• Anyone 19 through 64 years of age who is a smoker or has asthma
  • Women who smoke or have asthma, have a chronic illness or compromised immune system should be immunized before becoming pregnant.

 Preventing the Flu

The first and most important step is to get a flu shot, but practicing good health habits can also help. Here are some tips to keep the aches, pains, sneezes and sniffles at bay:

    • Wash your hands well and often throughout the day or use sanitizing hand rub.
    • Avoid touching your eyes, mouth or nose.
    • Avoid close contact with those who are ill and stay home if you are sick.
    • Cover your nose and mouth with a tissue when you cough or sneeze, not your hands.
    • Get plenty of sleep, drink lots of fluids and eat nutritious foods, stay physically active and manage your stress.

 If you get sick with the flu

Unlike the common cold, flu symptoms are usually more severe and can come on suddenly. Call your health care provider if your flu symptoms are very serious or if you have chronic health conditions. Common flu symptoms include:

  • fever (usually high)
  • headache, muscle aches, chills
  • runny or stuffy nose, sore throat , dry cough
  • extreme tiredness
  • vomiting and sometimes diarrhea (more often in children)

For a full listing of RAVNAH’s public flu clinics, visit www.ravnah.org or call RAVNAH’s flu hotline at 770-1574.

 

“Breathe Easy” Helps Patients Breathe Easier

Improved Quality of Life from those Suffering from COPD

RAVNAH, in partnership with Wilcox Bioscrip, offers a new pulmonary rehabilitation program to help improve the quality of life for those living with pulmonary disease.

Breathe Easy is a clinically integrated, in-home program designed to mirror the level of care you would receive in a setting such as a nursing home.

Patients in the program receive physical and occupational therapies, nursing, and social work services in an effort to improve their functional status.  Patients are educated about their disease and equipment use, such as oxygen CPAP/BIPAP machines. They learn how to manage their medication and about techniques to conserve their energy and are guided through exercises and breathing strategies for them to use on a daily basis.

The goals of the Breathe Easy program are to reduce preventable hospitalizations and emergency room visits, educate patients about their disease, promote self-management, help family members and caregivers to provide better care and keep patients at home.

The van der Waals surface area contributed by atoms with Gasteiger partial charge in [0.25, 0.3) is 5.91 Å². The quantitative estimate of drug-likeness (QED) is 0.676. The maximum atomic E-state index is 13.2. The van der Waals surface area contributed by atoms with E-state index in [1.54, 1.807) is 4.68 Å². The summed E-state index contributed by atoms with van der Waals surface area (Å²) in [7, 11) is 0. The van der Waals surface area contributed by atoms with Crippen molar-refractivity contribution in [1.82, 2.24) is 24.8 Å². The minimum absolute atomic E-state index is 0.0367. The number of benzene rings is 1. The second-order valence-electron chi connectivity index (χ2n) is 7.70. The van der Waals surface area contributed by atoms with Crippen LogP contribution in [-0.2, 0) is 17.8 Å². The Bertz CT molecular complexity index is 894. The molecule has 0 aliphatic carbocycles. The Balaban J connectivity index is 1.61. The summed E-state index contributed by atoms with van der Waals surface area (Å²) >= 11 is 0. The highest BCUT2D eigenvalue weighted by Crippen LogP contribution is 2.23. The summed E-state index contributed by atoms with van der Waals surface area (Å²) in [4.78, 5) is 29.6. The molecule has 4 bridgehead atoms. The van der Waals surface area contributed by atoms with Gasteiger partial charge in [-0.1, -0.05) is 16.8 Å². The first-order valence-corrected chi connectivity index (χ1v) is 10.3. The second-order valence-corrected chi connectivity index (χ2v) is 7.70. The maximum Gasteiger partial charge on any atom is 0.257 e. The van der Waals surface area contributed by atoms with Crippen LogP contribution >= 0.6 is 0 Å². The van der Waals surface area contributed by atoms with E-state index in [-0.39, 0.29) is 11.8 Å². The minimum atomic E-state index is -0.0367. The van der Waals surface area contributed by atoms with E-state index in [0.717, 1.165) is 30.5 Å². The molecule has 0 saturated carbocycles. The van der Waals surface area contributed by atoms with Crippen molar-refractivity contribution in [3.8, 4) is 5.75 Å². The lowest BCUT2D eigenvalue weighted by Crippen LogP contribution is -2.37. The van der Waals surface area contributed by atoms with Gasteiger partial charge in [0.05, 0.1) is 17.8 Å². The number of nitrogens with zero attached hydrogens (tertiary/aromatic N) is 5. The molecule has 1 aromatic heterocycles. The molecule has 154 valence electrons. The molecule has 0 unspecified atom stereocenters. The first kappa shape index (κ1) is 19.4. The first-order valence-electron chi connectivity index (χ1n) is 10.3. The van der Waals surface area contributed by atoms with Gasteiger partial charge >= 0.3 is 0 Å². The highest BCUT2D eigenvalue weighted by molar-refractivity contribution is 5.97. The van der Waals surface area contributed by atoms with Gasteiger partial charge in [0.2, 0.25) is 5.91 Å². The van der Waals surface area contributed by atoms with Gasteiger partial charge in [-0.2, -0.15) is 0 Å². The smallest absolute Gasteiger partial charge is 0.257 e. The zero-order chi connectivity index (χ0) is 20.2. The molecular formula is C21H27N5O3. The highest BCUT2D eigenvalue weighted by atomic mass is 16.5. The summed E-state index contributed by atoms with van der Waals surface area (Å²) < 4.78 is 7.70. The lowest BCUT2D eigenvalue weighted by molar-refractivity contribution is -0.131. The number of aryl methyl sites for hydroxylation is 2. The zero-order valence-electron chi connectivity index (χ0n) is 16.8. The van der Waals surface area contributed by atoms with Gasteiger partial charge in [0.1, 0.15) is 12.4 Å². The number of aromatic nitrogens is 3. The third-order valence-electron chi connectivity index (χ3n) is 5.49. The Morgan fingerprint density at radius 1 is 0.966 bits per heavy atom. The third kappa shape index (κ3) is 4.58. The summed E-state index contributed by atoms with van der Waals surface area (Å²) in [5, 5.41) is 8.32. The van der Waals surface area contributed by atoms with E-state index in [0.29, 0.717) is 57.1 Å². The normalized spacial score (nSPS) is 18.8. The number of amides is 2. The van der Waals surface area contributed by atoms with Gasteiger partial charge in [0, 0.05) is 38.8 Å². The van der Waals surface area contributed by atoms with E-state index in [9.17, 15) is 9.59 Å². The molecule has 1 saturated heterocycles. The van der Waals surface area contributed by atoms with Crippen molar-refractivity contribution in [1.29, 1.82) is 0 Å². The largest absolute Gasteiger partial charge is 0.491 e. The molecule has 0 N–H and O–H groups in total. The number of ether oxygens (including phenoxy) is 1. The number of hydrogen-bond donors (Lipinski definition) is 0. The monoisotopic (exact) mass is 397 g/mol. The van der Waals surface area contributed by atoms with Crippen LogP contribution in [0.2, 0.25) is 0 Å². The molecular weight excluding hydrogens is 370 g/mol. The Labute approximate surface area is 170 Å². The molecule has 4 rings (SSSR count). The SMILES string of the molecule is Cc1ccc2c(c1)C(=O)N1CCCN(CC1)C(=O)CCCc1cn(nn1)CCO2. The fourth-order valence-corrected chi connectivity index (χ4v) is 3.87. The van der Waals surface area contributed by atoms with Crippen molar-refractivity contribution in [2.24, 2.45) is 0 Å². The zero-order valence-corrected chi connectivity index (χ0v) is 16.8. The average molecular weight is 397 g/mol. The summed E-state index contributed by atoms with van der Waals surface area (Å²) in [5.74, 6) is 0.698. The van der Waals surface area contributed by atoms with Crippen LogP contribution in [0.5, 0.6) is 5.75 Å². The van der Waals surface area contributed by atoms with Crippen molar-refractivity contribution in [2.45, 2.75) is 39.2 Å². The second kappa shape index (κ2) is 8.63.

Each patient’s needs are different. An individualized plan is developed for the patient depending on what the patient’s personal goals are – then the team works together with the patient to figure out what needs to be done to reach those goals.

Signing up for the program is easy.  A referral can be made by the patient, family, friend, nursing facility or doctor.

We can help you sooner than you think.  Call us today at 802.770.1555.

The Importance of Adult Immunizations

Vaccines may be the greatest technological development of the 20th Century. Immunizations are so effective at preventing and eradicating disease that many Americans have never seen a single case of mass epidemics, such as smallpox and polio. Despite the many advances in modern medicine, each year, thousands of people in the U.S. die from diseases that are easily prevented by safe and effective vaccines.

Although most adults realize that immunizations play an important role in keeping infants and children healthy, many are unaware that readily available vaccines offer a safe and cost-effective way to prevent serious illnesses and death among adults.

IMMUNIZATION FACTS:

From the Centers for Disease Control (CDC)

  • As we age, we may become more susceptible to serious diseases caused by common infections, such as influenza and pneumococcus.
  • More than 46,000 American adults die each year from vaccine-preventable diseases or their complications.
  • Almost one million Americans get shingles every year. About half of them are 60 years of age or older.
  • Seasonal influenza causes more than 100,000 hospitalizations and an average of 36,000 deaths each year in the U.S.
  • Young adults have an increase incidence of meningococcal meningitis; Approximately 50 percent of all cases occur in persons 15 years and older. However, about 80 percent of cases in this age group are vaccine-preventable.
  • Adults are much more likely to develop complications and die from chickenpox than are children.
  • Vaccines are among the safest medicines available.
  • Individuals with chronic medical conditions such as diabetes, asthma, or heart disease are particularly at risk of influenza infection, as are people in nursing, convalescent, or other institutional settings.

WHY IMMUNIZE?

  • 12,000 additional lives could be saved each year if 90 percent of adults age 50 received an annual flu immunization.  Today, less than 40% of adults have had an annual flu vaccination.